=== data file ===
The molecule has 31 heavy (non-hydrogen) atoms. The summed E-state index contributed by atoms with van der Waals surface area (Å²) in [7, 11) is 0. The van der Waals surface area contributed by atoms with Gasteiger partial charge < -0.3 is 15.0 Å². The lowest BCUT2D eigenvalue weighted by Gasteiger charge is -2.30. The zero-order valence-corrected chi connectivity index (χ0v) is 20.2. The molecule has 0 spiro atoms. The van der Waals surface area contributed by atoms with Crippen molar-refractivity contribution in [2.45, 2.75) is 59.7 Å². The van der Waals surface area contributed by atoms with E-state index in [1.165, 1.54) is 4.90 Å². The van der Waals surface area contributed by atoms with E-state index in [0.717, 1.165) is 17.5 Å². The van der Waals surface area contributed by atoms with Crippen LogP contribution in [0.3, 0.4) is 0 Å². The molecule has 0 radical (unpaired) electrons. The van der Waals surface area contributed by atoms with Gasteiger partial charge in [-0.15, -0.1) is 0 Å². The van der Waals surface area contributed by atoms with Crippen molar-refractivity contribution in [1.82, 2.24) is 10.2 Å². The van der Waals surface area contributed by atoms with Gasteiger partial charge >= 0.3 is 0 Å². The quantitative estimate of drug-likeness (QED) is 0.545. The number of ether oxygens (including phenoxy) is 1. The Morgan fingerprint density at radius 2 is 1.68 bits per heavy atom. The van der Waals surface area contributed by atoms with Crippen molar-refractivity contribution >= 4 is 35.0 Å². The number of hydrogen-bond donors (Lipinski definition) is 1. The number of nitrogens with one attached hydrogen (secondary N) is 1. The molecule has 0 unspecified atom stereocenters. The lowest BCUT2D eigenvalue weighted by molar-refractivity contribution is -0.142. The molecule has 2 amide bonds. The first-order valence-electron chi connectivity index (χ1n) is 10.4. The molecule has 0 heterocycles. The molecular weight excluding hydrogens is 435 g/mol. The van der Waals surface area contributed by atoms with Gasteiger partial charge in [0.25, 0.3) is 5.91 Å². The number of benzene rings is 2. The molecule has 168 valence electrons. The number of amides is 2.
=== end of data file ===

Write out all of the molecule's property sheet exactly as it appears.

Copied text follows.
The molecule has 31 heavy (non-hydrogen) atoms. The summed E-state index contributed by atoms with van der Waals surface area (Å²) in [7, 11) is 0. The van der Waals surface area contributed by atoms with Gasteiger partial charge < -0.3 is 15.0 Å². The lowest BCUT2D eigenvalue weighted by Gasteiger charge is -2.30. The zero-order valence-corrected chi connectivity index (χ0v) is 20.2. The molecule has 0 spiro atoms. The van der Waals surface area contributed by atoms with Crippen molar-refractivity contribution in [2.45, 2.75) is 59.7 Å². The van der Waals surface area contributed by atoms with E-state index in [1.165, 1.54) is 4.90 Å². The van der Waals surface area contributed by atoms with E-state index in [0.717, 1.165) is 17.5 Å². The van der Waals surface area contributed by atoms with Crippen LogP contribution in [0.3, 0.4) is 0 Å². The molecule has 0 radical (unpaired) electrons. The van der Waals surface area contributed by atoms with Gasteiger partial charge in [-0.15, -0.1) is 0 Å². The van der Waals surface area contributed by atoms with Crippen molar-refractivity contribution in [1.82, 2.24) is 10.2 Å². The van der Waals surface area contributed by atoms with Gasteiger partial charge >= 0.3 is 0 Å². The quantitative estimate of drug-likeness (QED) is 0.545. The number of ether oxygens (including phenoxy) is 1. The Morgan fingerprint density at radius 2 is 1.68 bits per heavy atom. The van der Waals surface area contributed by atoms with Crippen molar-refractivity contribution >= 4 is 35.0 Å². The number of hydrogen-bond donors (Lipinski definition) is 1. The number of nitrogens with one attached hydrogen (secondary N) is 1. The molecule has 0 unspecified atom stereocenters. The lowest BCUT2D eigenvalue weighted by molar-refractivity contribution is -0.142. The molecule has 2 amide bonds. The first-order valence-electron chi connectivity index (χ1n) is 10.4. The molecule has 0 heterocycles. The molecular weight excluding hydrogens is 435 g/mol. The van der Waals surface area contributed by atoms with Gasteiger partial charge in [0.25, 0.3) is 5.91 Å². The number of benzene rings is 2. The molecule has 168 valence electrons. The number of amides is 2.